This article was updated on 6 April 2020.
- Italy recorded its lowest rise in new cases for five days yesterday.
- The number of new deaths has fallen to its lowest rate since 19 March.
- Officials believe the worst of the outbreak has now passed.
Italy recorded its lowest rise in the number of new COVID-19 cases for five days on Sunday, raising hopes that the worst of the outbreak has now passed.
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Italy recorded 4,316 new cases of coronavirus on Sunday, compared with 4,805 new cases on Saturday. Yesterday's death toll of 575 was Italy's lowest since 19 March.
"The curve has started to descend and the death toll is also starting to drop,” Silvio Brusaferro, President of Italy's Superior Institute of Health, said in a press conference yesterday. "It is a result that we have to achieve day after day.
"If this is confirmed, we need to start thinking about the second phase and keep down the spread of this disease."
Italy has suffered the world's deadliest outbreak of coronavirus. As of Sunday 5 April, 15,887 people have died from the disease in the country, which has recorded 128,948 confirmed cases.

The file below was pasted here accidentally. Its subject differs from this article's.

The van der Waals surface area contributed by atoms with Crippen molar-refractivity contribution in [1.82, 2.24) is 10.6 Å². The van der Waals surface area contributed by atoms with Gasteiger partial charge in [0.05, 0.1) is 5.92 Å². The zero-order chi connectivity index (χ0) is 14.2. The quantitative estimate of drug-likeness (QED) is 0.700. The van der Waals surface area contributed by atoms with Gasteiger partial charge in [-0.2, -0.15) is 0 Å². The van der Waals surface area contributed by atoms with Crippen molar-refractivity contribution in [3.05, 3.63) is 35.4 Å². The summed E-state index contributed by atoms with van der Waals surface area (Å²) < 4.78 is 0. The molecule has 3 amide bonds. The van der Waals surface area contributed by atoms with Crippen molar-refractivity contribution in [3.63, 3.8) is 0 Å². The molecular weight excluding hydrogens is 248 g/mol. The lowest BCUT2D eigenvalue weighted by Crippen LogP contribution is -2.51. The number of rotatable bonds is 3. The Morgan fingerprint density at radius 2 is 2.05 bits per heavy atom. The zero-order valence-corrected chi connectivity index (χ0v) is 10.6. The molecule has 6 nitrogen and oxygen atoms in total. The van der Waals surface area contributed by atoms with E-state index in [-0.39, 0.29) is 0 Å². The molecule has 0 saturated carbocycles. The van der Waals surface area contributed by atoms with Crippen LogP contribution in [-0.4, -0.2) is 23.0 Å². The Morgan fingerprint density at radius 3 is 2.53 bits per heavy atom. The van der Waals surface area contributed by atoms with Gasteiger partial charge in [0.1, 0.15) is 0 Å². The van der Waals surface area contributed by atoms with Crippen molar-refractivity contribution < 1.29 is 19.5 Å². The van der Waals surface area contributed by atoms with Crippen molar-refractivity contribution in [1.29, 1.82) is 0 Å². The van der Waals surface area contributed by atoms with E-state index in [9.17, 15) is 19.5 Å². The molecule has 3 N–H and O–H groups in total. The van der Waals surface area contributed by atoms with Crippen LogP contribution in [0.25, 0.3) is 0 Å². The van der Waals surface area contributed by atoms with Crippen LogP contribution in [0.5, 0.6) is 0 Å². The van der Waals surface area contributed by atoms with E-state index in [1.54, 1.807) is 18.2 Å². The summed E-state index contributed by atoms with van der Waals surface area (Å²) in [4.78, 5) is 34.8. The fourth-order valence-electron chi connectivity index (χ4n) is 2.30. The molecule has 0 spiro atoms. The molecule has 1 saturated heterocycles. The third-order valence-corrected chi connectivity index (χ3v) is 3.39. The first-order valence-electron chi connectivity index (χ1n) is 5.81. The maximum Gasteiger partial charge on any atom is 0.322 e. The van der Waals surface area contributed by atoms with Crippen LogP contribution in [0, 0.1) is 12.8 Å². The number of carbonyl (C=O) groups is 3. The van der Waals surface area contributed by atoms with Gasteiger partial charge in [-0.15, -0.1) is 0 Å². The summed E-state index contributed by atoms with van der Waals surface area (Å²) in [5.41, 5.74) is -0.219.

The Italian government imposed a nationwide lockdown on 10 March. The measures stopped people from leaving their homes except to go to work, to shop for food or other necessities, to exercise or walk dogs for brief periods, or perform essential tasks like caring for an elderly relative.
On 22 March, it extended restrictions, closing all non-essential businesses and banning any movement inside the country other than for “non-deferrable and proven business or health reasons or other urgent matters”.
Despite Italy's growing optimism, new measures continue to be put in place to halt the spread of the disease. Last week, authorities in Lombardy - the country's worst-hit region - passed a law requiring residents to wear face masks whenever they go outside. This ordinance will last until 13 April, and those who flout it could be fined €400.